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Looking at the photos its hard to see if the chimney is flashed properly. It looks like they may have covered the stepflashing with an aluminum decorative piece. It seems like the upper edge of this piece is not inserted in the motar of the bricks to keep water from getting behind it.I would if that is the case remove that white material and see that it is step flashed underneath it. 1. I would cut out 32" or 48" of the rim joist next to the chimney. It's no big deal to do and will give piece of mind. 2. You should be treating the ground around your foundation a couple times a year with Diazinon or some equivalent. It comes in powder form. 3. There is no reason for the builder to have used small pieces of wood. What it looks like to me is that this water problem may have exsisted since the house was built and there have been repairs made before. 4,5,6. If this were my house I would remove the siding to the bottom of the windows. Remove at least 48" of plywood on the whole side and replace it with a good agency certified exterior plywood. Repair the damaged rim joist as stated above. and cover all new wood with Tyvek making sure that you tuck the tyvek under any existing building/tar paper at the top at least a few inches. The side of the chinmey where the door used to be you could remove the siding all the way up and install tyvek all the way up. Not really nessesary as you have a large over hang on the roof that keeps most of the water of the house. 7.No need to do anything where siding overhangs the sill plate just make sure it overhangs it by at least an inch minimum. 8. You can remove the J channel which would mean removing the siding all the way to over hang on that side of the chimney as well and see if there is enough space between brick and playwood to insert Tyvek or tar paper or both, tyvek first then tar paper over it,in at least 3 inches behind the brick. If there is no room butt the Tyvek to the brick and run a bead of caulk along the brick. Again you have a large roof over hang so this may not be nessesary. 9. From the pictures it looks like your sliding door was not flashed properly also. You need to get a piece of flashing between the door threshold that will come out the 1 1/2 inches for the Ledger for your deck and then fold it over the ledger at least half an inch to prevent water from getting behind that. Bit in my opinion what you need ot do first is check the chimney flashing as stated above and repair it properly. If it isnt step flashed you can either have someone do it or do it yourself. It involves getting a saw with an abrasive blade and cutting slots into the motar of the bricks at the various heights all around the chimney. Insert the lead flashing in the slot at least an inch and motar it in. The other end of the flashing will slip under each corresponding roof shingle starting at the lowest point. It's not gonna be easy but I've done it before. You just need patience. Good Luck!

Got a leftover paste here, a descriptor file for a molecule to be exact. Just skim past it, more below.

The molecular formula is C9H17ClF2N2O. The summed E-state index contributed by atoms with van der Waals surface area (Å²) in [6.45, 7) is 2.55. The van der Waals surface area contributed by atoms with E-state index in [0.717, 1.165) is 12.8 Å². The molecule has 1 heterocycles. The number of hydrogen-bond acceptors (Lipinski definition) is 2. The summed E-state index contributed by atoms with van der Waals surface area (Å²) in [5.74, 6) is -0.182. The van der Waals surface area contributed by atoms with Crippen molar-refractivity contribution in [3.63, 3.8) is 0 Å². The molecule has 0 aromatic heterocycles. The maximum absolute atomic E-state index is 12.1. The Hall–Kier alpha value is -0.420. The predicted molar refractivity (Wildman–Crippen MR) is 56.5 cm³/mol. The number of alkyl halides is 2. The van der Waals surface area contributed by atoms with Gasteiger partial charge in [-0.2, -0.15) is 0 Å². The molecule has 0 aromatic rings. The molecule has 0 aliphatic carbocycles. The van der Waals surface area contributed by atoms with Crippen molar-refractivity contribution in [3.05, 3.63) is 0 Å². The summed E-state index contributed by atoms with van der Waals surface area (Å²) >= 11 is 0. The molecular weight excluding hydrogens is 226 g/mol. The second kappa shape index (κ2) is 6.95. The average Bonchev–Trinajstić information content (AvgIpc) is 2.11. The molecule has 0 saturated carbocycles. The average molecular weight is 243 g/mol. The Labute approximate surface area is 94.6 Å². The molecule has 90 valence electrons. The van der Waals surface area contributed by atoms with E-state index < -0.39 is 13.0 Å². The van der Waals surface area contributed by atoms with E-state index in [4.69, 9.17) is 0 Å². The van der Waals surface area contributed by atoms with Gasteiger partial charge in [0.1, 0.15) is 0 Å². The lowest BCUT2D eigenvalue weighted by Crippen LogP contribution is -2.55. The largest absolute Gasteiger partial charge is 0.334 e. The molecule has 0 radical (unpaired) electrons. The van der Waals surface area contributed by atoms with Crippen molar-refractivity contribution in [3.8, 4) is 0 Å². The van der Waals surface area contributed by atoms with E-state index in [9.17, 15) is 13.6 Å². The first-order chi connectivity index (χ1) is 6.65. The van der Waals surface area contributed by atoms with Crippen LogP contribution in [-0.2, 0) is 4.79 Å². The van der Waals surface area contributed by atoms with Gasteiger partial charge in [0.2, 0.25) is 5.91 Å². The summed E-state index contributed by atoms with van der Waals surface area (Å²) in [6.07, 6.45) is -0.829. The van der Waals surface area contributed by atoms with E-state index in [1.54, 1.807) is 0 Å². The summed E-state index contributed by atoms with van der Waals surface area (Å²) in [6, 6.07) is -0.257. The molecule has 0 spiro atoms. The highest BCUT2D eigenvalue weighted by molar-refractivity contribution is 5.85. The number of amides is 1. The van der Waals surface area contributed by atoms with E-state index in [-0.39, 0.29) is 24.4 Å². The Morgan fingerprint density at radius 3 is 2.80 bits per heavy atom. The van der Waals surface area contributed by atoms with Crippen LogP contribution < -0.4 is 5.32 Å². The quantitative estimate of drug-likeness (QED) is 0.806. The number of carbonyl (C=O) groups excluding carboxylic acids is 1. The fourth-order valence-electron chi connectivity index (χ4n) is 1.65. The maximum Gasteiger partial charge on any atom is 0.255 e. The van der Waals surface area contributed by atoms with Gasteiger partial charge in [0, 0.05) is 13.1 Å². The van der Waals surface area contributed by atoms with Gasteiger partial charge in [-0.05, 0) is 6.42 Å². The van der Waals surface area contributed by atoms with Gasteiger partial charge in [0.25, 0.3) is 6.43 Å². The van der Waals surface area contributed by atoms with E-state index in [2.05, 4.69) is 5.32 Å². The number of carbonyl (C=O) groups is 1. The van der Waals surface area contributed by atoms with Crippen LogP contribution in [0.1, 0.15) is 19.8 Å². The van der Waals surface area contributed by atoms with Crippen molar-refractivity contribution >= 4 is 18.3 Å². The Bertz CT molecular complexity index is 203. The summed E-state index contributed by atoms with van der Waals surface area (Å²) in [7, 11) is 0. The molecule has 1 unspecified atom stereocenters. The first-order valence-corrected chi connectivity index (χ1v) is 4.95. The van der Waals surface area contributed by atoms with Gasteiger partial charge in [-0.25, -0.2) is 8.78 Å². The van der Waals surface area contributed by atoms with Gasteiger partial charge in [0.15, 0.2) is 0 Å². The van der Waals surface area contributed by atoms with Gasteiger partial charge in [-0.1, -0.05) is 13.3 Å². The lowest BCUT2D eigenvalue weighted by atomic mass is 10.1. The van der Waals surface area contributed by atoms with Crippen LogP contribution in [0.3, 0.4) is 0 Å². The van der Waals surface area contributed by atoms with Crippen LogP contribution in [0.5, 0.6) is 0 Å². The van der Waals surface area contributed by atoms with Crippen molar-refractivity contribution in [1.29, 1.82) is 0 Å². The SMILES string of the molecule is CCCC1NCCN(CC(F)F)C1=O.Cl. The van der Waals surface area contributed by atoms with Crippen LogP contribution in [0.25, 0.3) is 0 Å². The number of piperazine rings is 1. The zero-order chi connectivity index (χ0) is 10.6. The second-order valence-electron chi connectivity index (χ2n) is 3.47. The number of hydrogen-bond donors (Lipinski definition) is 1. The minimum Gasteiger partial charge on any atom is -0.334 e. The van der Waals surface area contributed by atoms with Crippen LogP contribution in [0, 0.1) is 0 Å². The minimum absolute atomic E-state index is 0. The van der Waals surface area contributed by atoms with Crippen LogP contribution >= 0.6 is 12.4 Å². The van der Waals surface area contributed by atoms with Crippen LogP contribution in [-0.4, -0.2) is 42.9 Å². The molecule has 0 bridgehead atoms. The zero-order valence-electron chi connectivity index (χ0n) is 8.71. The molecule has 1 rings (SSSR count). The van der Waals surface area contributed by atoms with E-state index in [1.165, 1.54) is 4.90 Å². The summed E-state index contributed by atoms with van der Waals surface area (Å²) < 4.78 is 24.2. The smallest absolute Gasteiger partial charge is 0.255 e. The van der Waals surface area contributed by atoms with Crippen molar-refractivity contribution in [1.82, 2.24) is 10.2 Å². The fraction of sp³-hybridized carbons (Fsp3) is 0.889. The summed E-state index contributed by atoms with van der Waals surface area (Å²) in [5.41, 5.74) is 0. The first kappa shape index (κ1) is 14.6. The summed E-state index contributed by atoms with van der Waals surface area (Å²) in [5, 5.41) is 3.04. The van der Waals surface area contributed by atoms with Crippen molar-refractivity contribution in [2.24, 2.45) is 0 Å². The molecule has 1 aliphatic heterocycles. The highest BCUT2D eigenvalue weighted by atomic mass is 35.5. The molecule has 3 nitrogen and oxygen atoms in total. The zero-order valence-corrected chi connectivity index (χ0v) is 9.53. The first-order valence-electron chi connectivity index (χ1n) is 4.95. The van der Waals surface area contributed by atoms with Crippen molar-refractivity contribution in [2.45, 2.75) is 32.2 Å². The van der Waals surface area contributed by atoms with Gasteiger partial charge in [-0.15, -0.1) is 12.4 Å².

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Junxies wrote:

Hoo boy. You need a qualified contractor, bud.

From the looks of it. Didn't anybody see damage when the old roof was opened up?

I sure would.

If it isn't moist, it won't be as inviting, for starters. Also look at the environment directly surrounding the house. Long term, deal with an exterminator.

Looks odd to me, like a jerry-built or repaired job. I would vaguely guess, based on what you've uncovered, that the whole wall was redone to accomodate a larger chimney or something similar.

As long as the siding's off, why not replace? It won't cost that much to get a couple of 4x8 sheets of OSB.
Sheathing isn't normally caulked; that's the job of the vapor barrier. Which brings us to ...

Tyvek, or any other type of house wrap. Building felt is still used, actually, but I don't know if it meets code everywhere.

If it has a solid sheathing already, just run the house wrap over it.

Caulking is recommended here, I believe.

Between the sheathing and the masonry.

That's what you need a contractor for. You've already seen a little job turn into a big one ...
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Depending on how handy this guy his he should be able to do it all himself and besides a contractor wont take the time to do it right and if they did you couldn't afford it.